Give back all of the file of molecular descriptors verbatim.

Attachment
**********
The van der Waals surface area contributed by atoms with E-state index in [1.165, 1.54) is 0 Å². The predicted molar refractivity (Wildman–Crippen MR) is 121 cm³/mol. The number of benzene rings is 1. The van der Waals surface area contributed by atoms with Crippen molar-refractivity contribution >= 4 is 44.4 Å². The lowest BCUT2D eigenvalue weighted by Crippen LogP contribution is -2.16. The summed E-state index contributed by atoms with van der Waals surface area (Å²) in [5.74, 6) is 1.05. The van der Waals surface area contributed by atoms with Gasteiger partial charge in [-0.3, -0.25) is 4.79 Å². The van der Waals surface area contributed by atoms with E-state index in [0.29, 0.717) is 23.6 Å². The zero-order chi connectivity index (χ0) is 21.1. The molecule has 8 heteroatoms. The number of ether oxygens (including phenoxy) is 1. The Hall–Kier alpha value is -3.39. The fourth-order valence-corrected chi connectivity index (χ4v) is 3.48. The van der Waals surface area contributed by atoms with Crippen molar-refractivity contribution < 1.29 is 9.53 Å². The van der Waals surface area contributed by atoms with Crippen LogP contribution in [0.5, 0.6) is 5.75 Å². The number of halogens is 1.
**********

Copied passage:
The van der Waals surface area contributed by atoms with E-state index in [1.165, 1.54) is 0 Å². The predicted molar refractivity (Wildman–Crippen MR) is 121 cm³/mol. The number of benzene rings is 1. The van der Waals surface area contributed by atoms with Crippen molar-refractivity contribution >= 4 is 44.4 Å². The lowest BCUT2D eigenvalue weighted by Crippen LogP contribution is -2.16. The summed E-state index contributed by atoms with van der Waals surface area (Å²) in [5.74, 6) is 1.05. The van der Waals surface area contributed by atoms with Gasteiger partial charge in [-0.3, -0.25) is 4.79 Å². The van der Waals surface area contributed by atoms with E-state index in [0.29, 0.717) is 23.6 Å². The zero-order chi connectivity index (χ0) is 21.1. The molecule has 8 heteroatoms. The number of ether oxygens (including phenoxy) is 1. The Hall–Kier alpha value is -3.39. The fourth-order valence-corrected chi connectivity index (χ4v) is 3.48. The van der Waals surface area contributed by atoms with Crippen molar-refractivity contribution < 1.29 is 9.53 Å². The van der Waals surface area contributed by atoms with Crippen LogP contribution in [0.5, 0.6) is 5.75 Å². The number of halogens is 1.